1911 Encyclopædia Britannica/Attwood, Thomas (political reformer)

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ATTWOOD, THOMAS (1783–1856), English political reformer, was born at Halesowen, Worcestershire, on the 6th of October 1783. In 1800 he entered his father’s banking business in Birmingham, where he was elected high bailiff in 1811. He took a leading part in the public life of the city, and became very popular with the artisan class. He is now remembered for his share in the movement which led to the carrying of the Reform Act of 1832. He was one of the founders, in January 1830, of the Political Union, branches of which were soon formed throughout England. Under his leadership vast crowds of working-men met periodically in the neighbourhood of Birmingham to demonstrate in favour of reform of the franchise, and Attwood used his power over the multitude to repress any action on their part which might savour of illegality. His successful exertions in favour of reform made him a popular hero all over the country, and he was presented with the freedom of the city of London. After the passing of the Reform Act in 1832 he was elected one of the members for the new borough of Birmingham, for which he sat till 1839. He failed in the House of Commons to maintain the reputation which he had made outside it, for in addition to an eager partisanship in favour of every ultra-democratic movement, he was wearisomely persistent in advocating his peculiar monetary theory. This theory, which became with him a monomania, was that the existing currency should be rectified in favour of state-regulated and inconvertible paper-money, and the adoption of a system for altering the standard of value as prices fluctuated. His waning influence with his constituents led him to retire from parliament in 1837, and, though invited to re-enter political life in 1843, he had by that time become a thoroughly spent force. He died at Great Malvern on the 6th of March 1856.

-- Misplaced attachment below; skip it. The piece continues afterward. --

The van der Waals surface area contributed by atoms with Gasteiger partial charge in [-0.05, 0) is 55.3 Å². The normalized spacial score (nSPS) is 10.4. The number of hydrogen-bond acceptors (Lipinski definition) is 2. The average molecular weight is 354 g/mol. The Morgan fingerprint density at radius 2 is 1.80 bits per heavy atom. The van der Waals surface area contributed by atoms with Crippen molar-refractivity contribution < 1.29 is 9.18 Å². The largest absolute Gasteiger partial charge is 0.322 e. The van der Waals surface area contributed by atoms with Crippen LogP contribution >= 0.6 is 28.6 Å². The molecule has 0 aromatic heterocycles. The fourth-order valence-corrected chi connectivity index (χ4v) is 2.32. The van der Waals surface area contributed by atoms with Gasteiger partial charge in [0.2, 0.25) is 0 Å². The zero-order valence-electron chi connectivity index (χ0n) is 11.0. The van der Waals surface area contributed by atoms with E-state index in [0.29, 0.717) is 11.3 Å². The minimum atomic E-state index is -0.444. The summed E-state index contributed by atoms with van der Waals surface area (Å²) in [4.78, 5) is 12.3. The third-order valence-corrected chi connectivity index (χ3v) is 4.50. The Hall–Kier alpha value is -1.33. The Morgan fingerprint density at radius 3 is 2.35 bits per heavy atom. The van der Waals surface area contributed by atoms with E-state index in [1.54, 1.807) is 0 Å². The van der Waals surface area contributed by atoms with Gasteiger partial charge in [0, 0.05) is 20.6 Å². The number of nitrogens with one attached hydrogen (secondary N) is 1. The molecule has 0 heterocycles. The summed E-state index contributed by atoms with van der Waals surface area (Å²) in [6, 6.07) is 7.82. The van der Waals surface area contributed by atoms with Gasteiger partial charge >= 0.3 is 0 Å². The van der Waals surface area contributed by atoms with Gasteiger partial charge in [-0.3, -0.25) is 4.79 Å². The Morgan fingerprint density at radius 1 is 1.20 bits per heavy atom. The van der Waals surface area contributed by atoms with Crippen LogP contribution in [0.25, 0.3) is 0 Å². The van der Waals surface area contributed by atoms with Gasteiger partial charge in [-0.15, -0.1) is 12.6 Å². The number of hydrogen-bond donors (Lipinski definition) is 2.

His grandson, C. M. Wakefield, wrote his life “for private circulation” (there is a copy in the British Museum), and his economic theories are set forth in a little book, Gemini, by T. B. Wright and J. Harlow, published in 1844.